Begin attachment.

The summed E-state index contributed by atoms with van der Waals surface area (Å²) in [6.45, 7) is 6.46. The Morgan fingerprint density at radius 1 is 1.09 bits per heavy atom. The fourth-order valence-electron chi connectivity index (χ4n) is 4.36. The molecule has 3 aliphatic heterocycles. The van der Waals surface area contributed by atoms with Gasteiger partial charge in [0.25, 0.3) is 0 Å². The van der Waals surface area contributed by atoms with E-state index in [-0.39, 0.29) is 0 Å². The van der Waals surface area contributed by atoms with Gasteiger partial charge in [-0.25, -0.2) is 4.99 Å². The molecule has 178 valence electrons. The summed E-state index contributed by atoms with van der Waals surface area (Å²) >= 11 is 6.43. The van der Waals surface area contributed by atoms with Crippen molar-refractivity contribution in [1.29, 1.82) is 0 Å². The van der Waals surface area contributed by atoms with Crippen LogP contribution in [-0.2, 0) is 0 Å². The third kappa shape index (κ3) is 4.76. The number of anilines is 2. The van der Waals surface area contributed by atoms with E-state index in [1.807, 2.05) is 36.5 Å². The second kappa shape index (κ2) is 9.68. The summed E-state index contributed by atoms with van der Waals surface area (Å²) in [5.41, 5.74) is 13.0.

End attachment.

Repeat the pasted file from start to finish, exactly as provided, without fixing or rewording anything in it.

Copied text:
The summed E-state index contributed by atoms with van der Waals surface area (Å²) in [6.45, 7) is 6.46. The Morgan fingerprint density at radius 1 is 1.09 bits per heavy atom. The fourth-order valence-electron chi connectivity index (χ4n) is 4.36. The molecule has 3 aliphatic heterocycles. The van der Waals surface area contributed by atoms with Gasteiger partial charge in [0.25, 0.3) is 0 Å². The van der Waals surface area contributed by atoms with E-state index in [-0.39, 0.29) is 0 Å². The van der Waals surface area contributed by atoms with Gasteiger partial charge in [-0.25, -0.2) is 4.99 Å². The molecule has 178 valence electrons. The summed E-state index contributed by atoms with van der Waals surface area (Å²) >= 11 is 6.43. The van der Waals surface area contributed by atoms with Crippen molar-refractivity contribution in [1.29, 1.82) is 0 Å². The van der Waals surface area contributed by atoms with Crippen LogP contribution in [-0.2, 0) is 0 Å². The third kappa shape index (κ3) is 4.76. The number of anilines is 2. The van der Waals surface area contributed by atoms with E-state index in [1.807, 2.05) is 36.5 Å². The second kappa shape index (κ2) is 9.68. The summed E-state index contributed by atoms with van der Waals surface area (Å²) in [5.41, 5.74) is 13.0.